OWINGS MILLS — The sunshine, slight breeze and sand courts gave the campers at Dave Trumbo's inaugural beach volleyball camp a fine resemblance of what to expect in real competition — the only thing missing at Stevenson University was the ocean.
Trumbo, the head coach of the Mustangs' Division III volleyball team, worked with Stevenson athletic director Brett Adams to spearhead the push for a beach volleyball program at the university. Stevenson became the first D-III school in the country to field a beach volleyball team when the program was established two years ago.
"We're starting to create a market of beach players here," Trumbo said. "Northern Virginia, southern Pennsylvania, they have little pockets of beach players but we don't have anything around here. We have some recruits here but 40 percent are Carroll County kids, higher-level Carroll County players who are curious and want to try something new.
"They want to improve their skills and get plenty of touches because it's doubles. I thought, well what the heck, I'll try it."
A change of surface isn't the only difference between indoor volleyball and beach volleyball. Beach courts are smaller and the volleyballs are lighter, but generally bigger than those used indoor. Indoor volleyball is played with six players per side, but beach is limited to doubles and is not position specific.
Scoring is also different between the two — indoor matches are played in a best-of-five series of sets, or games, and the first team to reach 25 points wins the set. Teams play a best-of-three series in beach volleyball and each game is played to 21 points. The third set is a tiebreaker, if necessary, and it is played to 15 points, similar to that of indoor.
Trumbo's camp is intended for athletes in grades 10-12 or experienced club players entering eighth or ninth grade, he said — it started Tuesday and concluded Thursday. Grace Chaffee, a volleyball player at Tully High School in Syracuse, N.Y., made the trip to Stevenson for the inaugural camp after receiving an invite from the coaching staff.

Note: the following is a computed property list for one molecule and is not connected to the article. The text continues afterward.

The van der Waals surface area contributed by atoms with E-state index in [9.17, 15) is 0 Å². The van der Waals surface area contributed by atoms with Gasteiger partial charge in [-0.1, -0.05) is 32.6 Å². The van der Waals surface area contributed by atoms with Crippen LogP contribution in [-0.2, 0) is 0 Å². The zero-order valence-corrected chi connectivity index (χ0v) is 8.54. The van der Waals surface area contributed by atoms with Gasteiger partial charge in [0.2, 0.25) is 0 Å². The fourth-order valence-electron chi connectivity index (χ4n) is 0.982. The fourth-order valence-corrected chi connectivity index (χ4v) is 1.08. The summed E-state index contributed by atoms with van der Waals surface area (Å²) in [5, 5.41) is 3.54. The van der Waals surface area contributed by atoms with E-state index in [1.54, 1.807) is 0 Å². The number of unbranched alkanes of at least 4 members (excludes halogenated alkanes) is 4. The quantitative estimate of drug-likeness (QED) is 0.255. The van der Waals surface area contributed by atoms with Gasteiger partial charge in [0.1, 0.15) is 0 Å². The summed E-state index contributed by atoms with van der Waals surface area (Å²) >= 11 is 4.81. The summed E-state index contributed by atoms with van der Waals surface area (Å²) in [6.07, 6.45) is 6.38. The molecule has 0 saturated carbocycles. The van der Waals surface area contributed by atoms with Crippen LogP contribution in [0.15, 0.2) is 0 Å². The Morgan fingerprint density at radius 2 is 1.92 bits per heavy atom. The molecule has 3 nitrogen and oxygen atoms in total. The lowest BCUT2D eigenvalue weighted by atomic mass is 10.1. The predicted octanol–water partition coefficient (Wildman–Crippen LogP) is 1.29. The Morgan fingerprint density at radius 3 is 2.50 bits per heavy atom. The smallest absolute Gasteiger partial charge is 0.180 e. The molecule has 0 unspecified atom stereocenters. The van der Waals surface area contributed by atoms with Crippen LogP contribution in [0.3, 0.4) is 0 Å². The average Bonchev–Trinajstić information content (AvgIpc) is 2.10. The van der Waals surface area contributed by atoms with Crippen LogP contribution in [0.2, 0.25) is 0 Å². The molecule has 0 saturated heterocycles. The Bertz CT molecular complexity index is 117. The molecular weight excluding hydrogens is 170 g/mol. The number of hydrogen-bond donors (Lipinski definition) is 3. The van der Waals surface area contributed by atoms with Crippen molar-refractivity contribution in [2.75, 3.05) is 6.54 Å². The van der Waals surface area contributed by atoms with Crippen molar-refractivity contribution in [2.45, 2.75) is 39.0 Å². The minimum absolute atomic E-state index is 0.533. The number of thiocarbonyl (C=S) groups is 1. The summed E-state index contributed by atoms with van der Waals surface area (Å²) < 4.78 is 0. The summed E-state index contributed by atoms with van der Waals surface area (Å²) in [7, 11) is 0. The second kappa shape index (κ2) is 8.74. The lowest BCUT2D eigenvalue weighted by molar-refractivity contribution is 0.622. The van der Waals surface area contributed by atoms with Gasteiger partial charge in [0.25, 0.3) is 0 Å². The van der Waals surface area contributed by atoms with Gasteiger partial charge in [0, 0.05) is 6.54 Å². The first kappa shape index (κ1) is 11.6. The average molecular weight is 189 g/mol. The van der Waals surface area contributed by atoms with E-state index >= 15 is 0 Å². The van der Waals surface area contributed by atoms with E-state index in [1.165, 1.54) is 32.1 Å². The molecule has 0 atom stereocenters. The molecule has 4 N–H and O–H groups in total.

"The coaches seem to know a lot about the sport and the players know a lot too," Chaffee said. "It's a fairly new program so it's a really good camp. It's relaxed and I'm learning a lot."
Kristin Vaeth and her twin sister Kayla, rising juniors at Winters Mill, previously attended Trumbo's indoor volleyball camps and when talk of a beach volleyball camp occurred, the girls were intrigued to see what it would entail. Vaeth said her experience at Trumbo's camp has been great so far, but playing with her sister adds to the enjoyment.
"I think this will definitely allow girls to play more beach volleyball and open up more pathways for girls to play," Vaeth said. "Some girls don't know if they like it or not and might want to try it, but there's no beach volleyball camps around here and since this is newer, if girls want to play, they can come here to try it out. If they like it, they can get more involved in the sport, so I think it's a very good introduction to start."
Before he came to Owings Mills, Trumbo coached at Liberty High School for 11 seasons and led the Lions to state championships in 2003 and 2004.
Liberty went 167-31 with Trumbo as its coach before he moved into the college ranks. The Mustangs have 279 wins under Trumbo, who led Stevenson to a 26-8 record last fall and a berth in the NCAA tournament.
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The Mustangs' beach volleyball team completed their second season as a varsity program this spring, going 14-11. The roster insluded former Carroll standouts Sara Bollinger (Winters Mill), Sam Compton (Francis Scott Key), Victoria Prokic (Century), and Lauren Weaver (South Carroll).
Trumbo said they mainly play D-I caliber teams and took extended trips this year to tournaments and showcases in Florida and North Carolina — the Mustangs also hosted the Stevenson Invitational to close out the season.
"Beach volleyball is all about skills," Trumbo said. "Being able to pass, being able to serve, put up a good second ball. The thing with beach is, you're touching the ball every other time — exponentially more touched than you would in indoor. There is no hiding, there is no subbing out. If you get injured, they wait five minutes and if you can't get back up, you forfeit.
"Everybody has learned a lot, it's been fun. Indoor, they're pretty athletic and pretty competitive. They want to learn and they want to win, plus they're best friends."